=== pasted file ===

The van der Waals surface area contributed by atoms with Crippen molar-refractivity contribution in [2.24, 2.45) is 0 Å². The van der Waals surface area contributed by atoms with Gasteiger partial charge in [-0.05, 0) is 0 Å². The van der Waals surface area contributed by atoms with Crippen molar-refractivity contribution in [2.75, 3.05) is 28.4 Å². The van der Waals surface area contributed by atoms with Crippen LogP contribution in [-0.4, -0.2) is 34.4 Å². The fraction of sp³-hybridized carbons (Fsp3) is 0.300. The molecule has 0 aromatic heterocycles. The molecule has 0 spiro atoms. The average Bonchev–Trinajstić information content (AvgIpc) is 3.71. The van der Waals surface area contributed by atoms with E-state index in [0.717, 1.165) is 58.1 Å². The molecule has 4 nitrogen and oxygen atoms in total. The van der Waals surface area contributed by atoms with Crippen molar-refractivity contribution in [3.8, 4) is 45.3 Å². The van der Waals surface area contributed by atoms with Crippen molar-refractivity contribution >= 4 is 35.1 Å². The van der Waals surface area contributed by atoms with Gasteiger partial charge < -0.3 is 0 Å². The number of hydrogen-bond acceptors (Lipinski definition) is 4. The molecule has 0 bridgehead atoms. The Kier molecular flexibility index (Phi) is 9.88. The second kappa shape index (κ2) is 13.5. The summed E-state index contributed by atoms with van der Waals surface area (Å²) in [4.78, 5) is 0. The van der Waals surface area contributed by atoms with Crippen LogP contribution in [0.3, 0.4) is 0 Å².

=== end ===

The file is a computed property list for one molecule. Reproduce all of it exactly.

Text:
The van der Waals surface area contributed by atoms with Crippen molar-refractivity contribution in [2.24, 2.45) is 0 Å². The van der Waals surface area contributed by atoms with Gasteiger partial charge in [-0.05, 0) is 0 Å². The van der Waals surface area contributed by atoms with Crippen molar-refractivity contribution in [2.75, 3.05) is 28.4 Å². The van der Waals surface area contributed by atoms with Crippen LogP contribution in [-0.4, -0.2) is 34.4 Å². The fraction of sp³-hybridized carbons (Fsp3) is 0.300. The molecule has 0 aromatic heterocycles. The molecule has 0 spiro atoms. The average Bonchev–Trinajstić information content (AvgIpc) is 3.71. The van der Waals surface area contributed by atoms with E-state index in [0.717, 1.165) is 58.1 Å². The molecule has 4 nitrogen and oxygen atoms in total. The van der Waals surface area contributed by atoms with Crippen molar-refractivity contribution in [3.8, 4) is 45.3 Å². The van der Waals surface area contributed by atoms with Crippen molar-refractivity contribution >= 4 is 35.1 Å². The van der Waals surface area contributed by atoms with Gasteiger partial charge < -0.3 is 0 Å². The number of hydrogen-bond acceptors (Lipinski definition) is 4. The molecule has 0 bridgehead atoms. The Kier molecular flexibility index (Phi) is 9.88. The second kappa shape index (κ2) is 13.5. The summed E-state index contributed by atoms with van der Waals surface area (Å²) in [4.78, 5) is 0. The van der Waals surface area contributed by atoms with Crippen LogP contribution in [0.3, 0.4) is 0 Å².